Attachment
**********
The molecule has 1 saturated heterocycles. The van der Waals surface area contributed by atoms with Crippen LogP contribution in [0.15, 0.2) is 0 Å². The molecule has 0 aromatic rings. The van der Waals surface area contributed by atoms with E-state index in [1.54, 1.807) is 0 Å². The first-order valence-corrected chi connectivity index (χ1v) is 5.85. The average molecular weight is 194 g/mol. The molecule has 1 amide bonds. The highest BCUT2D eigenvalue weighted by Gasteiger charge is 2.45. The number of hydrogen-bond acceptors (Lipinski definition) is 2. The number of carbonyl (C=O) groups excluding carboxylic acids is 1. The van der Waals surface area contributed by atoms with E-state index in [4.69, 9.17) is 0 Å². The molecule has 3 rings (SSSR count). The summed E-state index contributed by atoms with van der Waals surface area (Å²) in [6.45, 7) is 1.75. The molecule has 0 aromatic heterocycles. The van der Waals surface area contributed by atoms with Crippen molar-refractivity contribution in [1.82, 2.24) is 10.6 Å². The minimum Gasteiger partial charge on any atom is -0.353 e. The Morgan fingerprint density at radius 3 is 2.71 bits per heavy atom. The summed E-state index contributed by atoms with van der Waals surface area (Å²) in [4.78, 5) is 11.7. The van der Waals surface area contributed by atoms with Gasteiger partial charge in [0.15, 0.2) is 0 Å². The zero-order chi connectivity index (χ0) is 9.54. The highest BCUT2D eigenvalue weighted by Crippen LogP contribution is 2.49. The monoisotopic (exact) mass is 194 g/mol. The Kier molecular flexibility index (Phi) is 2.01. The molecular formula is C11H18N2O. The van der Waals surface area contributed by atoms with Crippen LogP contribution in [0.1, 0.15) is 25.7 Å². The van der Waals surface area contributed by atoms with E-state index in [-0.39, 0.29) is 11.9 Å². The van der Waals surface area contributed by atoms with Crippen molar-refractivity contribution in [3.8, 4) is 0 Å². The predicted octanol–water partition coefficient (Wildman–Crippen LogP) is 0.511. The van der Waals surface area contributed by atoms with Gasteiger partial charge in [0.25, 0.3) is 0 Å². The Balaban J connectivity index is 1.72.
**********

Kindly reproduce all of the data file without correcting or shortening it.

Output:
The molecule has 1 saturated heterocycles. The van der Waals surface area contributed by atoms with Crippen LogP contribution in [0.15, 0.2) is 0 Å². The molecule has 0 aromatic rings. The van der Waals surface area contributed by atoms with E-state index in [1.54, 1.807) is 0 Å². The first-order valence-corrected chi connectivity index (χ1v) is 5.85. The average molecular weight is 194 g/mol. The molecule has 1 amide bonds. The highest BCUT2D eigenvalue weighted by Gasteiger charge is 2.45. The number of hydrogen-bond acceptors (Lipinski definition) is 2. The number of carbonyl (C=O) groups excluding carboxylic acids is 1. The van der Waals surface area contributed by atoms with E-state index in [4.69, 9.17) is 0 Å². The molecule has 3 rings (SSSR count). The summed E-state index contributed by atoms with van der Waals surface area (Å²) in [6.45, 7) is 1.75. The molecule has 0 aromatic heterocycles. The van der Waals surface area contributed by atoms with Crippen molar-refractivity contribution in [1.82, 2.24) is 10.6 Å². The minimum Gasteiger partial charge on any atom is -0.353 e. The Morgan fingerprint density at radius 3 is 2.71 bits per heavy atom. The summed E-state index contributed by atoms with van der Waals surface area (Å²) in [4.78, 5) is 11.7. The van der Waals surface area contributed by atoms with Gasteiger partial charge in [0.15, 0.2) is 0 Å². The zero-order chi connectivity index (χ0) is 9.54. The highest BCUT2D eigenvalue weighted by Crippen LogP contribution is 2.49. The monoisotopic (exact) mass is 194 g/mol. The Kier molecular flexibility index (Phi) is 2.01. The molecular formula is C11H18N2O. The van der Waals surface area contributed by atoms with Crippen LogP contribution in [0.1, 0.15) is 25.7 Å². The van der Waals surface area contributed by atoms with E-state index in [-0.39, 0.29) is 11.9 Å². The van der Waals surface area contributed by atoms with Crippen molar-refractivity contribution in [3.8, 4) is 0 Å². The predicted octanol–water partition coefficient (Wildman–Crippen LogP) is 0.511. The van der Waals surface area contributed by atoms with Gasteiger partial charge in [0.25, 0.3) is 0 Å². The Balaban J connectivity index is 1.72.